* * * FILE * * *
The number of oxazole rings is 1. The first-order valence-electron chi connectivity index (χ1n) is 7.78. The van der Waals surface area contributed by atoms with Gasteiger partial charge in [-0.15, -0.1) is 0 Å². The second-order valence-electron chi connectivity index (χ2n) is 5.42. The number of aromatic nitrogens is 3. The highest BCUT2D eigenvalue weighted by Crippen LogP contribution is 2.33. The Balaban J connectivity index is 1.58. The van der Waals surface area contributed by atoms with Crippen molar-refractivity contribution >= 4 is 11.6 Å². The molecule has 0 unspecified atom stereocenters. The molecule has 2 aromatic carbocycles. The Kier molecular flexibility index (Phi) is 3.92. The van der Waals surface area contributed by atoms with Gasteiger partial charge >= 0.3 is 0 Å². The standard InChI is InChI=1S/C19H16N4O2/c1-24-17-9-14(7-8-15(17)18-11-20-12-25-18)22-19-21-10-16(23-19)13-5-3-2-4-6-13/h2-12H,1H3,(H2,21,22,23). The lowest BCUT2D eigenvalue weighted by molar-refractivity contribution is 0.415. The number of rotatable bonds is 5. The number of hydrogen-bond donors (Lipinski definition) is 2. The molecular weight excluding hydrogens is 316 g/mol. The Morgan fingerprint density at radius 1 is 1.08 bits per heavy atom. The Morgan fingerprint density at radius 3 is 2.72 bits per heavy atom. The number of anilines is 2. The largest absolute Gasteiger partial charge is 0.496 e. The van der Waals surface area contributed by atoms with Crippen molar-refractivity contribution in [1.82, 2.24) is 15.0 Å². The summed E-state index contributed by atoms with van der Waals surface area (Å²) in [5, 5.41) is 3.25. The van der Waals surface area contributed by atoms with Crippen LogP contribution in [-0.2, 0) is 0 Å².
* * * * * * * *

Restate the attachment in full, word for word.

The number of oxazole rings is 1. The first-order valence-electron chi connectivity index (χ1n) is 7.78. The van der Waals surface area contributed by atoms with Gasteiger partial charge in [-0.15, -0.1) is 0 Å². The second-order valence-electron chi connectivity index (χ2n) is 5.42. The number of aromatic nitrogens is 3. The highest BCUT2D eigenvalue weighted by Crippen LogP contribution is 2.33. The Balaban J connectivity index is 1.58. The van der Waals surface area contributed by atoms with Crippen molar-refractivity contribution >= 4 is 11.6 Å². The molecule has 0 unspecified atom stereocenters. The molecule has 2 aromatic carbocycles. The Kier molecular flexibility index (Phi) is 3.92. The van der Waals surface area contributed by atoms with Gasteiger partial charge >= 0.3 is 0 Å². The standard InChI is InChI=1S/C19H16N4O2/c1-24-17-9-14(7-8-15(17)18-11-20-12-25-18)22-19-21-10-16(23-19)13-5-3-2-4-6-13/h2-12H,1H3,(H2,21,22,23). The lowest BCUT2D eigenvalue weighted by molar-refractivity contribution is 0.415. The number of rotatable bonds is 5. The number of hydrogen-bond donors (Lipinski definition) is 2. The molecular weight excluding hydrogens is 316 g/mol. The Morgan fingerprint density at radius 1 is 1.08 bits per heavy atom. The Morgan fingerprint density at radius 3 is 2.72 bits per heavy atom. The number of anilines is 2. The largest absolute Gasteiger partial charge is 0.496 e. The van der Waals surface area contributed by atoms with Crippen molar-refractivity contribution in [1.82, 2.24) is 15.0 Å². The summed E-state index contributed by atoms with van der Waals surface area (Å²) in [5, 5.41) is 3.25. The van der Waals surface area contributed by atoms with Crippen LogP contribution in [-0.2, 0) is 0 Å².